He was supposed to be the future of the Denver Nuggets. Instead, Mahmoud Abdul-Rauf decided that the only way to stand up for Allah was to sit down.
Now in the classes of his choice, Jackson studied a history that made sense to him: slavery and the Civil Rights movement. Slavery. He started to wonder why his school could make money off his name, yet he didn't have enough cash to buy an off-campus hamburger or a new shirt. He wondered why his mother had to buy a ticket to the game when LSU knew she couldn't put food on the table back home. When the school's athletic department officials asked to speak to Jackson after his big photo splash in SI, he expected it was to congratulate him. Instead, they wanted to know why he'd been photographed wearing Nike shoes. LSU, they told him, is a Converse team. Ever since I was in high school, Jackson thought, people have been trying to own me. It was right about that time that Jackson's LSU coach, Dale Brown, handed him The Autobiography of Malcolm X.
In the spring of 1990, after that second stellar year, Chris Jackson went home to Gulfport to decide whether he should leave LSU and make himself eligible for the NBA draft. First, though, he had to take a leak. While he was washing his hands, the sink collapsed and broke. He left without saying goodbye and vowed to return only when he could buy his mother a new house.
Life as the third-overall pick in the draft meant this: Jackson became rich. Ten-million-dollars-for-four-years rich. Car-dealers-let-him-drive-off-the-lot-without-paying rich. Lots-of-white-dudes-in-suits-patting-him-on-the-back rich. And he was just 21 years old. But what the Denver Nuggets' first-round pick really wanted was stability. Try putting a price on stability.
He got himself a house, married his college sweetheart, Kim, and later asked his youngest brother to move out to Denver to attend high school. In many ways, he was the anti-playa's player. He didn't have time for the NBA lifestyle—that revolving door of women, gambling, gangsta' imitating, and boozing that went on after games.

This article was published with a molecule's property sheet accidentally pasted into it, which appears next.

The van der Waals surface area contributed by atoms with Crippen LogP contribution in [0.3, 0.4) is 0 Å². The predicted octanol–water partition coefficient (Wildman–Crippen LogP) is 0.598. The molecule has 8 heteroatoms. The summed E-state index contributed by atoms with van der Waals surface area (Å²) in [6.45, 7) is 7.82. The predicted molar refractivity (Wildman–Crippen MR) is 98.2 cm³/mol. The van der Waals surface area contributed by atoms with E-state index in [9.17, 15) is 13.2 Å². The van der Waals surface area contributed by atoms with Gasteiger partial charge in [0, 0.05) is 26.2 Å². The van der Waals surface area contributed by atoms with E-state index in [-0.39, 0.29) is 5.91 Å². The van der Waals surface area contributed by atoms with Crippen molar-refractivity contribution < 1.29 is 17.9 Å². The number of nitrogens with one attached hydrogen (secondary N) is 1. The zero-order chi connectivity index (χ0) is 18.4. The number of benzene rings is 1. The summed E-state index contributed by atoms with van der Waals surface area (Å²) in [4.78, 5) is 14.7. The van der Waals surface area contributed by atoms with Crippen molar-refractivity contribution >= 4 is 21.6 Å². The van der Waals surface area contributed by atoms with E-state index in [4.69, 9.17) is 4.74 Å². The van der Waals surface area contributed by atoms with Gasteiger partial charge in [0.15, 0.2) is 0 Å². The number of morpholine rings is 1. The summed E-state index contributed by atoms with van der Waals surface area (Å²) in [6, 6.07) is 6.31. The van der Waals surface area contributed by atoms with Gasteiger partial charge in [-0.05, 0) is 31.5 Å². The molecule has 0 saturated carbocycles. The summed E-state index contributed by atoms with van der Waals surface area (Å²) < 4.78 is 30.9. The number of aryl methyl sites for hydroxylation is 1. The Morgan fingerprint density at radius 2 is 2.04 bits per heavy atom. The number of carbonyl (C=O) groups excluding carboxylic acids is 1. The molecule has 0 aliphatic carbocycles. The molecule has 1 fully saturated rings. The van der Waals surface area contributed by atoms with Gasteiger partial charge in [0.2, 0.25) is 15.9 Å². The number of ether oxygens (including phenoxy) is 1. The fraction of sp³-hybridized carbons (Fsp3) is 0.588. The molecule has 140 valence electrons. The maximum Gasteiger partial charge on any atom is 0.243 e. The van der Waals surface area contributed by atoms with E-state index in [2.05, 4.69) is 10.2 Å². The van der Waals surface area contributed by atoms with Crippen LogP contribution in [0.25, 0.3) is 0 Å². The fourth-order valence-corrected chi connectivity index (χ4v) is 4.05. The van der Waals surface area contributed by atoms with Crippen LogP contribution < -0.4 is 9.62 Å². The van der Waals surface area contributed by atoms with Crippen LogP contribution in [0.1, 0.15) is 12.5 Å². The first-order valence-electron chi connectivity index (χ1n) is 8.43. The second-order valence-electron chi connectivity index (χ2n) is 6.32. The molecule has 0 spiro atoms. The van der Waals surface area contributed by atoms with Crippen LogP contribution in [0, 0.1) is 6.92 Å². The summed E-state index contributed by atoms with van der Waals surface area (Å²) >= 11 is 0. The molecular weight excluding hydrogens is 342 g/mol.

While his teammates slept off hangovers and ushered groupies from their hotel rooms, Jackson, taking a page from the Malcolm X book, made a point of touring ghettos and meeting Muslim activists. He did it in Oakland, Washington, D.C., Philadelphia, and Harlem. In his hotel room, and at home, he talked about the plight of black men in America, the reasons why so many shirked the responsibility of fatherhood, why so many landed behind prison gates. His journey into the nation's ghettos was the beginning of his Islamic pilgrimage to the Mecca in his mind.
However, while his soul seemed to be flourishing, his game was suffering. He was 30 pounds overweight his rookie season, leading team officials to wonder whether they'd made a draft-day mistake. A foot injury limited his playing time. Jackson averaged 14.1 points per game—hardly becoming of a man who so many believed could become the franchise player. The next season, his scoring average dropped to an abysmal 10.3 points per game in limited playing time. "He was pretty much a disappointment, and you could sense that he was struggling with all sorts of things," says Dan Issel, who observed Jackson as the Nuggets television analyst and then took over the team and was Jackson's head coach for two and a half years. "He seemed to have a lot on his mind."
And he did. Jackson told his wife, Kim, that he planned to convert to Islam. He professed his belief in Allah. He took a shower to symbolically cleanse himself of his past. He hired an Arabic teacher and started an intensive language program. He attended prayers at masjid and met with Islamic leaders. He talked of visiting Iran. Jackson wanted Kim to wear a veil in public. He admonished her, as is also customary for Muslim women, to "lower your gaze." "I was looking for support, someone to be with me, because I really felt that I was changing for the better, like I was becoming a better man," he says. "I was laughed at by so many people. They just wanted the boy to dribble that damn ball. Don't open your mouth, just dribble that ball. Don't question anyone, just dribble that ball." His marriage soon ended with a divorce.